Being the Kelly Clarkson fan I am, I follow her Facebook news feed. On February 8th, her team posted her two upcoming People Magazine covers (week of February 18th) in which the headline was “I Found Love At Last!...Finding Mr. Right.” I was flabbergasted for a few reasons. In 2010, I wrote an article about how magazines with a mostly female audience over-emphasize sex and romance as opposed to self-accomplishment and growth.
Being the girl-power singer Clarkson is, I’m surprised she would feed into such a bad media habit (granted there may be more to her feature than the headline indicates). Secondly, I wonder why she would do that type of cover story as if an engagement break or divorce can’t happen. How foolish would she feel if they split or had a bitter ending? She would’ve publicly declared that she figured dating out and found “Mr. Right,” only to appear to be really wrong. Once footballer Roy Williams became singer Kelly Rowland’s ex-fiancé, Rowland said she felt “embarrassed” for repeatedly publicly gushing about her engagement and covering Modern Bride
, vowing to keep her future private relationships private.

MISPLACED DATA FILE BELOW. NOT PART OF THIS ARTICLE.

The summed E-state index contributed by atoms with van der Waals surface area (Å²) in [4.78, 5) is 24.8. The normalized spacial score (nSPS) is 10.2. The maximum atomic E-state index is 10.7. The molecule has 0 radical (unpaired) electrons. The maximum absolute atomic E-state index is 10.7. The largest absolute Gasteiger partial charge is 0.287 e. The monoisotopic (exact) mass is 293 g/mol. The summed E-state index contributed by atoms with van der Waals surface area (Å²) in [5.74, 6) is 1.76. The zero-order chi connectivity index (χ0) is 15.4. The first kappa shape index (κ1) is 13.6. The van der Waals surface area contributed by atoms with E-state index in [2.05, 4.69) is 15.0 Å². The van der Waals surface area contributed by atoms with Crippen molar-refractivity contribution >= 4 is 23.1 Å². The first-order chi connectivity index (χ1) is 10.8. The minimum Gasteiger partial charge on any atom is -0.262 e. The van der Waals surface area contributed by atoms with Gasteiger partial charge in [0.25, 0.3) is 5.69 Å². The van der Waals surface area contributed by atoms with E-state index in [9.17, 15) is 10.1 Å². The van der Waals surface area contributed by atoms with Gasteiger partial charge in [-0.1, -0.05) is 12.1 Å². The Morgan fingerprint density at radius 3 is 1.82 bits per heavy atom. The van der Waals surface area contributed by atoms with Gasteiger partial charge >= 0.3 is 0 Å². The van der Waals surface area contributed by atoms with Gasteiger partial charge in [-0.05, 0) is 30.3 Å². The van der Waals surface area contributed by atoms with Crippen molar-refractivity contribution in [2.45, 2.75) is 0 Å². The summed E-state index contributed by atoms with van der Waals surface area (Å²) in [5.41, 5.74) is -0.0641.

I’ve never understood why celebrities advertise their relationships with cover stories and joint interviews. What’s the story there? So what, you’re in love. I thought they didn’t like everyone being in their business. I find it especially obnoxious when they arrogantly imply they have invincible, eternal love or make the same declarations about their current partner that they did about the last three. Maybe you should stop falling in love like a high-school student, but that’s another article. Actors Nicole Kidman & Tom Cruise reportedly claimed to People Magazine that they would “be on their honeymoon for the rest of their lives.” Are they dead, because I’m pretty sure their honeymoon is over. As a matter of fact, isn’t Cruise ending is third honeymoon with Katie Holmes, whom he notoriously giddily jumped on Oprah’s couch about? Unless you’re shipping a project or overcame some hurdle together, like a severe illness, why are you promoting your relationship again?